Drill bits followed by guide wires are the most common orthopedic hardware that breaks intraoperatively [1, 2]. Literature-recorded techniques for addressing a broken guide pin involve the use of either an intraosseous route through the femur or a separate open approach. Over-reaming of the guide tract and use of long, small bore retrieval forceps is a well-documented technique owing to its simplicity [3, 4]. Arthroscopically assisted methods, although minimally invasive, are not readily available, expensive, and have a long learning curve. The use of intraosseous “bone endoscopy” using the tract made for the blade, to extract the broken piece endoscopically was successfully used by Arora et al. . Both of our cases were middle-aged men with considerable cancellous bone quality which may be responsible for the breakage of the guide pin under resistance offered by the strong bone interface. We believe that the chances of such events occurring are less when dealing with osteoporotic or poor bone quality. One must keep this in mind while dealing with hip surgeries that involve good bone quality and not force their way or hammer the wire/pin/drill bit through the tough cancellous bone. Another possible cause may be the use of an old guide pin or a wire that has previously been used multiple times. Breakage is common while using such wires and the risk of failure is when the screw is being inserted over the wire or a tract is being drilled . Stakeholders must ensure regular replacement of these wires from the implant set. A particular concern while using PFN A2 implant is the hammering of a larger bore blade over an un-reamed smaller guide pin tract as it is expected to gain better purchase when compared with manual screwing of the blade . While this may hold true for an osteoporotic bone, hammering over a smaller bore guide wire in a good-quality cancellous bone may evoke stresses in the guide pin if there is a mismatch in the tracts of the pin and the blade. This we believe was the cause of breakage in the first case. Similarly, forceful progression of a sub-optimally sharp guide pin with a drill gun in a good-quality cancellous bone may bend the guide pin, disobeying a linear path. When this guide pin is withdrawn it fails to contour to the curvilinear trajectory and breaks midway. This was observed in the second case scenario. In both cases, we managed to remove the broken wire safely avoiding arthrotomy or any other approach. Previously (6) authors have successfully retrieved intraarticular broken hardware using surgical approaches such as which can increase the morbidity of the patient Salunke et al.  However if the broken wire migrates into the pelvis, possible options include laparoscopic retrieval  or laparotomy with an extraperitoneal ilioinguinal approach  which may require the expertise of other surgeons. In the first case, we had to remove the in situ nail owing to the nail hindering the path of exploration into the femur head. A similar method was used by Garabadi and O’Brien which needed implant removal and reimplantation . Krishna and Chand used a technique involving a manually controlled drill bit on a T handle with sequential drilling of bone just distal to the broken wire with repetitive cleaning of bone debris from the drill bit and using a Kerrison rongeur to retrieve the piece . They were able to achieve this without needing implant removal reducing operative time and maintaining fixation. The relatively non-invasive methods have certain drawbacks, first, the use of reamers to enlarge the tract for retrieval with disc forceps causes bone stock loss in the femoral head. Multiple attempts may cause considerable bone loss compromising the hold of the implant needed for fixation of fractures of the proximal femur. There is a considerable risk of pushing the broken pin further in the pelvis by the approaching reamer/drill bit abutting the piece (11). There have been records of neurovascular injuries such as injury to the external iliac vein from broken pins/wires that migrated into the pelvis . This complication must be kept in mind while removing the broken guide wire. The use of an image intensifier in two orthogonal planes during the advancement of the reamer/drill bit can reduce the chances of it.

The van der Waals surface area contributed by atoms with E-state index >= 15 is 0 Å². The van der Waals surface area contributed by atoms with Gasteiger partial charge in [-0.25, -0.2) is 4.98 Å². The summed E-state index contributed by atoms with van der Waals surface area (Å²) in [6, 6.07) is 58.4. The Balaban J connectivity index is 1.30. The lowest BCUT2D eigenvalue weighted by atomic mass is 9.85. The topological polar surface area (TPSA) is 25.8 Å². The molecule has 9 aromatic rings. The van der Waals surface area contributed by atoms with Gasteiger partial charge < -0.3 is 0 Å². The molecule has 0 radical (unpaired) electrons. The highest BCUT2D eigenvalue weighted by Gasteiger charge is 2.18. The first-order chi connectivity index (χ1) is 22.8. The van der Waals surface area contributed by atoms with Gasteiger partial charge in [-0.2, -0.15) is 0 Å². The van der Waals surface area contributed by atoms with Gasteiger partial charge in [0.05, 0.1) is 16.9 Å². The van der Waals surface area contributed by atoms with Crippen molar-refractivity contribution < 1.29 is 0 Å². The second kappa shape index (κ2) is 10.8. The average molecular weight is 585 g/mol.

Guide wire breakage can be a sudden and dreaded intraoperative complication during hip fracture surgery. Attempts must be made to retrieve it through the same tract using unconventional instruments such as disc forceps before employing a more invasive separate incision approach.
Orthopedic surgeons must be aware of the possibility of guide wire breakage during hip surgeries and must keep instruments that can be used for wire retrieval as standby for the same. An attempt of less invasive retrieval must be made as the step of choice.